Skydiving Free Fall
The time a skydiver spends between leaving the aircraft and opening a parachute is often called the “free fall” time. During a recreational skydive the “free fall” time is about one minute. The current record “free fall” time of about 5 minutes was set by Alan Eustace in 2014 when he fell from an altitude of more than 135,000 feet. According to the Paragon Space Development Corporation, “Eustace reached top of over 800 miles per hour. He was going so fast that his body broke the , creating a that could be heard on the ground.” The jump broke the previous record of 127,852 feet set by Felix Baumgartner in 2012. The 2012 jump was sponsored by GoPro cameras and the video has a much higher production value than the more recent 2014 jump:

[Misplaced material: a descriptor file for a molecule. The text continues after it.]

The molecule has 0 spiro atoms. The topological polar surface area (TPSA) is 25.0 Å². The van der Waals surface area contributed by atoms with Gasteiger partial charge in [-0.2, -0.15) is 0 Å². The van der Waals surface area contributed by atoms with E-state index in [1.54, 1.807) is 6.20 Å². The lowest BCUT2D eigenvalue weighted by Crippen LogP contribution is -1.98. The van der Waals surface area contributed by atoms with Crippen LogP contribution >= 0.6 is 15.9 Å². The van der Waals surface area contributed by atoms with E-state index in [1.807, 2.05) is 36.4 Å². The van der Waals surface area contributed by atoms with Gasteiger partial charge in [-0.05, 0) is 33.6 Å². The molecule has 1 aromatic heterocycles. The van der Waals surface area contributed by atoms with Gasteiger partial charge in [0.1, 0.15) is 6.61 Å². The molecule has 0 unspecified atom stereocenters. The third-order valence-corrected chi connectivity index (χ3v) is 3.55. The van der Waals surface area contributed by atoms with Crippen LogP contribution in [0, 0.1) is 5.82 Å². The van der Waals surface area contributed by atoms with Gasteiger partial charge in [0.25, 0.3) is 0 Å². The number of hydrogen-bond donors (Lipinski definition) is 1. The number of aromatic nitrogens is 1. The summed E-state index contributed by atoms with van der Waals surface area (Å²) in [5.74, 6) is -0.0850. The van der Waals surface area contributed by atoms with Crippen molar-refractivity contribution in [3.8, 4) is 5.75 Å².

Physics Free Fall
Now that we have introduced the skydiver’s use of the term free fall, we need to recognize that physics uses the term free fall in a completely different way, so we will need to be careful to avoid confusion. In physics, and in this book, we use the term to describe the motion of an object when is the ONLY force acting on the object. Skydivers experience gravity and , so technically they are not in free fall.
distance traveled per unit time
sudden increase in aerodynamic drag and other undesirable effects experienced by an object when it approaches the speed of sound
the sound associated with the shock waves created whenever an object travelling through the air travels faster than the speed of sound
the motion experienced by an object when gravity is the only force acting on the object.
attraction between two objects due to their mass as described by Newton's Universal Law of Gravitation
a force acting opposite to the relative motion of any object moving with respect to a surrounding fluid